Beyond that, Whitmer says she has sought to make Detroit a priority for her campaign by opening two offices in the city. It was also part of the decision that led to choosing Garlin Gilchrist II as her running mate, a black millennial who served in Mayor Mike Duggan's administration. (Though the campaign faced a minor scandal when it was revealed that a blighted property Gilchrist acquired through a 50 percent discount for city employees had fallen into disrepair and had not been issued any blight tickets, which critics pointed to as a sign of possible Duggan cronyism. Gilchrist swiftly cleaned up the property and vowed to finish the project.)
"Detroit's really important to the success of our state. You know, you can't have a successful Michigan if the biggest city isn't a success as well," she says. "Detroit's feeling a unique sense of urgency on some fronts, but I would say a lot of the issues are the same if you're in rural Michigan, too — the worry about connecting people to high wage skills, our education system, the water, the fundamental infrastructure problems. Obviously, Detroiters pay the worst when it comes to car insurance, but car insurance is expensive for Michiganders across the state. I hear about it in all communities."
Whitmer believes the pathway to success for Michigan is investing in its people and infrastructure — from improving education by offering universal pre-kindergarten for 4-year-olds, expanding health care, raising the minimum wage to $15 an hour, and yes, to "fix the damn roads," as her popular campaign slogan says.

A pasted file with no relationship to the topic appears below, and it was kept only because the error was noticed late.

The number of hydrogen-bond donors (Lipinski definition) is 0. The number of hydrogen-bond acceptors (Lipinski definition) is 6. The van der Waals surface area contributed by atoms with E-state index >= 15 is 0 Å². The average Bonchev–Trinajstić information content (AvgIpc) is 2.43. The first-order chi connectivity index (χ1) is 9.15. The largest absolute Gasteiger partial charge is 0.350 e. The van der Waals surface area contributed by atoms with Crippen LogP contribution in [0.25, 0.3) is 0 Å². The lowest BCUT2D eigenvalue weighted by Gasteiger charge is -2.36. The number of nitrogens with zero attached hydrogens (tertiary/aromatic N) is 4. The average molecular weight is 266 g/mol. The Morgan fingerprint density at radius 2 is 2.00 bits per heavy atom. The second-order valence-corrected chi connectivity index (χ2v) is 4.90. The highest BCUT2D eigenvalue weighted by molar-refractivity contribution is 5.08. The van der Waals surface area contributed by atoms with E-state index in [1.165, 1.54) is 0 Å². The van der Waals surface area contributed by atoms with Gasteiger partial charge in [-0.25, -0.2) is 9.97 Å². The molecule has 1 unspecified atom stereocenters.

Of her opponent, Whitmer says, "I think he's running a campaign that looks very much like probably the first one he ran in 1984, and hasn't changed at all. It's the same old talking points and assuming that people still believe this whole theory that you cut taxes enough and it's going to impact all of our lives positively. We've seen that doesn't work."
She points to tech giant Amazon's decision not to locate its much-ballyhooed second headquarters in Michigan — despite generous proposed tax incentives — as proof of the failure of trickle-down economics. "When Amazon says they don't want to keep Michigan on the top 20 for HQ2, and they cite talent and transit as two obvious reasons why, that's because we haven't invested in ourselves," she says. "That's because our education system's fallen behind. It's because we don't have public transit. We've got roads that are crumbling, and people can't afford to buy car insurance. These are the fundamentals that state government is supposed to do. And once state government doesn't do it, we all pay, and the business community is starting to see that too."
"When government doesn't do the fundamentals well, every one of us pays for it, and I think it couldn't be a more stark difference between Bill Schuette and me on this one," she says.
Find more 2018 Election Guide coverage here.